Push-based content delivery

Mark Cuban suggests in Time to allow hard drives pre loaded with Music….and change Harry Fox – Blog Maverick – www.blogmaverick.com that a push delivery system for electronic content (music is discussed specifically in this article) be developed. The basic idea is that your service provider throw down some number of tracks on to your player every day or week or whatever, and you’re charged for them if and only if you listen to and keep them.

At first, I didn’t like this idea. It seems like it’s not a lot more than a vehicle for the labels to push the artists that they want to promote on to me. That wouldn’t be cool at all.

What I wonder now, though, is if this service had a really killer recommender system, could it not be very cool? If I got a big bunch of tracks every now and again that genuinely appealed to me, that’d be the greatest thing. I’m always grateful to find new music that I like; having somebody else do it for me would be super.

Contrasted with the current pull systems — subscription services like Yahoo Music Unlimited or Napster. Sure, you can find and listen to all different sorts of new music, but you really have to go out and find it yourself. Even if they had a great recommendation system, there would still be the activation energy required to seek it out. When I was using Yahoo Music, I always just fired up KRS1 or Miles or Dylan and called it a day. It was easier, and the results were more than good enough. If I woke up in the morning with a big pile of songs that I was very likely to enjoy on my player, though, I’d definitely listen to them.

Building such a recommendation system would be tough. You’d have to be Yahoo or similar to have enough data to make a stab at it. Still, if you could pull it off, I think I’d sign up.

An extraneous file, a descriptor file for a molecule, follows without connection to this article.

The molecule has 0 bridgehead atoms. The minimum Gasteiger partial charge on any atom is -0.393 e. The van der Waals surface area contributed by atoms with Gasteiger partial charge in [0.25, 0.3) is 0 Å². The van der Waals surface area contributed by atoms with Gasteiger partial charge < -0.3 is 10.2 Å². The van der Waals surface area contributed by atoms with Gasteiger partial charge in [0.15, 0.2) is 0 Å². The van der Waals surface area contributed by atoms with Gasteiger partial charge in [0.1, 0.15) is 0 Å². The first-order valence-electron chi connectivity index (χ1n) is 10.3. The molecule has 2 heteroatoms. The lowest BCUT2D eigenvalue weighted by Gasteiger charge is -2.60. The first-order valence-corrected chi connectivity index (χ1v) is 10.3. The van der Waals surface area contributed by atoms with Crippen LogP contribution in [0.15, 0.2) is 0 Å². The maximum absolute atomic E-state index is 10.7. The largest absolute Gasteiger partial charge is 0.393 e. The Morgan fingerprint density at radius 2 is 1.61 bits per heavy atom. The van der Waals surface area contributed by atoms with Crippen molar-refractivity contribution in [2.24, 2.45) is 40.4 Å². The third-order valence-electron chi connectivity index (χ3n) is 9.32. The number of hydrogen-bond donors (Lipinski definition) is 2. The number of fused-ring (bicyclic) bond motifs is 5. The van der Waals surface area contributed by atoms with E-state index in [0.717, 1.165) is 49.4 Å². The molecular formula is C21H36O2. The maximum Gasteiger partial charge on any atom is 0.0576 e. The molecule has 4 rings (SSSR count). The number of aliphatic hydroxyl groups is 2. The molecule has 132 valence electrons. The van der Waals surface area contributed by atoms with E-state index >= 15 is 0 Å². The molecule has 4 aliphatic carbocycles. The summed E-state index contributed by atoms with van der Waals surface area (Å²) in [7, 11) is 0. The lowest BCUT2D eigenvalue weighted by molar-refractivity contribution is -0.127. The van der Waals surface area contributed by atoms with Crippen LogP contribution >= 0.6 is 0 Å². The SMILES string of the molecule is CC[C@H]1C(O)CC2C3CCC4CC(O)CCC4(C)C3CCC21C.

Posted in , , , | | 5 Responses

5 responses to “Push-based content delivery”

  1. Robert
    Robert
    November 30, 2005 at 12:02 pm |

    I think it would be better if we could push all the crap back to the content providers instead. Denial of service with Justin Timberlakes mp3 files.

  2. SLS
    November 30, 2005 at 12:16 pm |

    Angela turned me on to the COOLEST music reccomendation tool I’ve yet seen. It’s called Pandora. You type in a song or artist you like, and it creates a streaming station of similar music for you. You can even save your stations and share them with your friends.

    Check it out: http://www.pandora.com/

    I needed a little AC/DC this morning, so feel free to stop by my “Back in Black” station here: http://www.pandora.com/?sc=sh3095850

  3. SLS
    November 30, 2005 at 12:35 pm |

    P.S. Here’s a neat Slate.com article about Pandora/Music Genome Project and Global Jukebox, and cracking the long-tail problem: http://www.slate.com/id/2121998

  4. cp
    November 30, 2005 at 2:06 pm |

    Yeah, I’ve played with Pandora a little bit. Word is that they have a team of folks assigning lots and lots of labels to each track — the ones like “moderate harmonies” and “melodic guitar” and etc. It’s worked pretty well so far. The big problem with this kind of recommendation is that it doesn’t scale well as you add tracks, although perhaps the entire universe of music is small enough that you could tackle it using this approach.

    Either way, Pandora is pretty cool.

  5. Tejaswi Kasturi
    Tejaswi Kasturi
    November 30, 2005 at 3:00 pm |

    Pandora’s cool, but implementing the player as a Flash app (while nicely cross-platform) is annoying – everytime I do anything else in the browser, the music drops or pops out.

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